Wrecks and Seals – Diving in the Farnes

12th August 2007

With the launch facilities reopened at Beadnel under new management, it seemed a good time for a trip out to the Farnes.

The first pleasant surprise was that the launch fee, including tractor launch and recovery has dropped in price to £20.

Parking in the council run car park however is still expensive at £4.40 per day. If using the launch facilities for the first time remember to bring a copy of your boats current insurance certificate. The form will be copied onto a data base thus negating the need to bring it along again, if further uses of the launch facilities are planned in the remainder of the season.

Once safely launched and with the outboard happily firing on all cylinders, the clubs RIB Sea Witch powered its way out through the gentle swell out towards the distant Farne Islands.

A brisk south Easterly breeze however limited the range of dive sites available for safe diving. In the end we opted for the outside of the Longstone wall, just around the corner of the reef known as the Hopper. The chosen area was reasonably protected from the swell, although some tidal current was anticipated. This particular dive site is noted for the dramatic and extremely scenic gullies that cut through the reef with the added possibility of good seal encounters.

The underwater visibility looking down from the surface also looked very promising and indeed we were not to be disappointed after we rolled back into the water and began the descent down the face of the wall.

The tidal current in this area can also prove to be quite unpredictable for one moment you can be happily drifting in the current only to find yourself unexpectedly back into one of the narrow gullies that cut through the reef in this area. This apparent abundance of current however has also resulted in rich marine growth along some of the reef walls making for a very pretty scenic dive.

Within minutes of entering the water however we were ‘buzzed’ by inquisitive seals. A short while later we drifted onto a sandy bottom were a number of divers were waiting patiently kneeling on the sand as if lost in silent prayer. The reason for this strange scene soon became clear however, when on closer inspection it became apparent that a number of seals were also lying on the same area of sandy bottom staring with wide eyes at the circling divers.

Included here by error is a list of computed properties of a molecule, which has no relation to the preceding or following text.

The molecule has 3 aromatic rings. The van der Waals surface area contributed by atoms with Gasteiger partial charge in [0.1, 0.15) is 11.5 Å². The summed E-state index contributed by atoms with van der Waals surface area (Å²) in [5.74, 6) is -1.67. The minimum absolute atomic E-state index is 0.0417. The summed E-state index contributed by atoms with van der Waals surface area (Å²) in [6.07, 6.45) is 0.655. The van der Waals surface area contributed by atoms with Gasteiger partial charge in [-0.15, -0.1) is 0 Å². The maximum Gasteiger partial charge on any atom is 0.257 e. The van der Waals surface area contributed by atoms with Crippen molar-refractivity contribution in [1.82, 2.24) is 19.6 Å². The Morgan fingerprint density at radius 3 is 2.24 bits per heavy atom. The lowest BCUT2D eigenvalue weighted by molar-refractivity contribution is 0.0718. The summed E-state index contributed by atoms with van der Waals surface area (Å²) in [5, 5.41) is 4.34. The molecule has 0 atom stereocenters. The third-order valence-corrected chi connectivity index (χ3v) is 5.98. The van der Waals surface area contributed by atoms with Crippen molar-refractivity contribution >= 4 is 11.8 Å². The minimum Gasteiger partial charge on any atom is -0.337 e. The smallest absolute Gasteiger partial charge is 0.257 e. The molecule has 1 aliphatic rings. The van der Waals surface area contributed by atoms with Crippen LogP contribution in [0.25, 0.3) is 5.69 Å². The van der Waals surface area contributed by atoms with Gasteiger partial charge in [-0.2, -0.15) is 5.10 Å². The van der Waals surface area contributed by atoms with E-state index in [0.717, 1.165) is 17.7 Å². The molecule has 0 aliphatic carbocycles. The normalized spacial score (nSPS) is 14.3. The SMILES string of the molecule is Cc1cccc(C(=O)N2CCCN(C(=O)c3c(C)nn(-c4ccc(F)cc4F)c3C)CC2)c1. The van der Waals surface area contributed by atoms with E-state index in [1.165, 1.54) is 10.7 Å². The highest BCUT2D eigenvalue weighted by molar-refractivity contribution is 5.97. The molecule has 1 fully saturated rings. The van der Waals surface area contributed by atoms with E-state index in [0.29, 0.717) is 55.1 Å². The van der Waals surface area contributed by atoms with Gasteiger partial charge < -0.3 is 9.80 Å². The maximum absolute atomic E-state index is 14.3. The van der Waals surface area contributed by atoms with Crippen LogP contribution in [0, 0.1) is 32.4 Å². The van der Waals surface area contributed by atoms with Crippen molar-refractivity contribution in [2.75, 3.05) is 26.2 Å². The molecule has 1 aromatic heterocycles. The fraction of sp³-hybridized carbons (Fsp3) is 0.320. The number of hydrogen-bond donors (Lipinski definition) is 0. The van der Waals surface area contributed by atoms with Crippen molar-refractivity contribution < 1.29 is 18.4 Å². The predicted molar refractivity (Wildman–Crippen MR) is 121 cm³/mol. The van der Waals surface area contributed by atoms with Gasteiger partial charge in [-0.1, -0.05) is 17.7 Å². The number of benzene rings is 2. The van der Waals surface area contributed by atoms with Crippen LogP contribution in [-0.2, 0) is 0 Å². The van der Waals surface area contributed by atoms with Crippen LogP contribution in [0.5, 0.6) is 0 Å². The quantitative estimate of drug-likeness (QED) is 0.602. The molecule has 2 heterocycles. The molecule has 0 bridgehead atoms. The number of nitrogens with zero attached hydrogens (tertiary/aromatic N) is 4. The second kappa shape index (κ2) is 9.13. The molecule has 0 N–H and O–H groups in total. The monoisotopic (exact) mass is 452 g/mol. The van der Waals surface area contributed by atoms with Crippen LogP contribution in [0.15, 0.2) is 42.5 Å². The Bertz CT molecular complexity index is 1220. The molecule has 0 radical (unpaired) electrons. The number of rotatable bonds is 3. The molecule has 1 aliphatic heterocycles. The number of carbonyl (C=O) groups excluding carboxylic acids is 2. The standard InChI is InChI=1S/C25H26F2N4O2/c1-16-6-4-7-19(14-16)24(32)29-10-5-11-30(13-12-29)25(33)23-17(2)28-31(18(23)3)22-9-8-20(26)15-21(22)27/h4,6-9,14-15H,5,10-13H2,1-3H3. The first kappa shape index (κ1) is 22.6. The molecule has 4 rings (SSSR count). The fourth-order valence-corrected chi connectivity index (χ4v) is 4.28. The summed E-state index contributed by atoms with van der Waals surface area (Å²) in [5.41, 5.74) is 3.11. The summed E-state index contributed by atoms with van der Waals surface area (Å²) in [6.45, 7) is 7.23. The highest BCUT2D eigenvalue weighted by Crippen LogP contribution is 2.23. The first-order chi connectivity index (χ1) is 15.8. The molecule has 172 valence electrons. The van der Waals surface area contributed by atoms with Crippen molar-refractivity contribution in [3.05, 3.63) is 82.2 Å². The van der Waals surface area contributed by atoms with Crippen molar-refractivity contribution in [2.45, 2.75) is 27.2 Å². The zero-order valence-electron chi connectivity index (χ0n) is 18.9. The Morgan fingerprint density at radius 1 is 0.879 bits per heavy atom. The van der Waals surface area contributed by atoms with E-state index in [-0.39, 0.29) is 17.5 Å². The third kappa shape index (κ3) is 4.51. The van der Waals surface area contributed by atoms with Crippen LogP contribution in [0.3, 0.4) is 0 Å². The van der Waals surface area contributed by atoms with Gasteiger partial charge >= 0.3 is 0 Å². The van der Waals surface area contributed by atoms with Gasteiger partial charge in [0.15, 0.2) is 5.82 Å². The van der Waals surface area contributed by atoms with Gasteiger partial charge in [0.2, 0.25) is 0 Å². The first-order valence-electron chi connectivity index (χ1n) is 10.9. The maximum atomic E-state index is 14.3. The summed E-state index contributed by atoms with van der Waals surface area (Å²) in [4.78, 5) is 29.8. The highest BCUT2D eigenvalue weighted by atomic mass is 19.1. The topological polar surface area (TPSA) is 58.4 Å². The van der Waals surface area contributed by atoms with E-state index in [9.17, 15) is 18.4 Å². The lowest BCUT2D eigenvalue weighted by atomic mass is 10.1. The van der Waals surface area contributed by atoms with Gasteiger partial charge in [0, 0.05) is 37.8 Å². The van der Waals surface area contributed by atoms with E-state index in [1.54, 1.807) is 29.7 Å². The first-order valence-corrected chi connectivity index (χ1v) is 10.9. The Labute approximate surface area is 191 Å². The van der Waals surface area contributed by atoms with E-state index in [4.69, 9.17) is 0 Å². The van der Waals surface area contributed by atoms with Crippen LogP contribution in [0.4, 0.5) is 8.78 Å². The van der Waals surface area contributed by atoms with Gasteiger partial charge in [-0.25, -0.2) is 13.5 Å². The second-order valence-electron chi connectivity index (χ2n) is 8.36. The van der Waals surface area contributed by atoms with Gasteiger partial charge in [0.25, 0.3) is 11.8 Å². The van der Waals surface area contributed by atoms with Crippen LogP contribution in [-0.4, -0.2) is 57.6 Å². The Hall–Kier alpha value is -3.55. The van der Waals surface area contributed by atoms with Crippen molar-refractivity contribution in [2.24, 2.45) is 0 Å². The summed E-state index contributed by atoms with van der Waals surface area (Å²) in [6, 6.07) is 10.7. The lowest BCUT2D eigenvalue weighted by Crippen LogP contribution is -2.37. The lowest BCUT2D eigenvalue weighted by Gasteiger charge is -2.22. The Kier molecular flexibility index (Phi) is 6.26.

With a little care it was possible to gently creep forward getting closer and closer tin an effort to obtain some decent images of these truly amazing animals. In my own case, restricted by a 10.5mm fisheye lens I had to make the effort to get really close to these seals in order to obtain a decent image.

By the time the second planned dive was due to take place, the SE swell had dropped considerably from that witnessed on this particular site earlier in the morning. Conditions looked reasonable to dive the wreck of the St Andre.

This small steam ship had originally been constructed and launched in Sunderland. At the time of her sinking however, the St Andrea was owned by a French shipping company. She was wrecked in 1908 after initially striking the Crumstone reef. Holed and taking in water she drifted on to Staple Island where she sank close to the Pinnacles. Today the wreck lies just out from the island in a fairly sheltered area. Tidal current is usually not a problem on this site. The steep underwater walls are covered in life and drop down onto a rocky bottom covered in large boulders. Search amongst these boulders and you quickly start to find the remains of rusting iron work.

We followed this debris trail down into deeper water onto the main area of wreckage which consists of an area of collapsed steel plates, the remains of the collapsed steel hull of the vessel. Nearby the remains of the ships boilers still rise proud from the wreckage. Following along the prop shaft brings you back close to the island cliffs. The remains of the propeller, minus its blades is still attached to the end of this shaft. Throughout this dive we were continually surrounded by friendly wrasse that followed us around the wreckage. Leaving these friendly fish behind, we ascended slowly back towards the surface and the waiting RIB to take us home.

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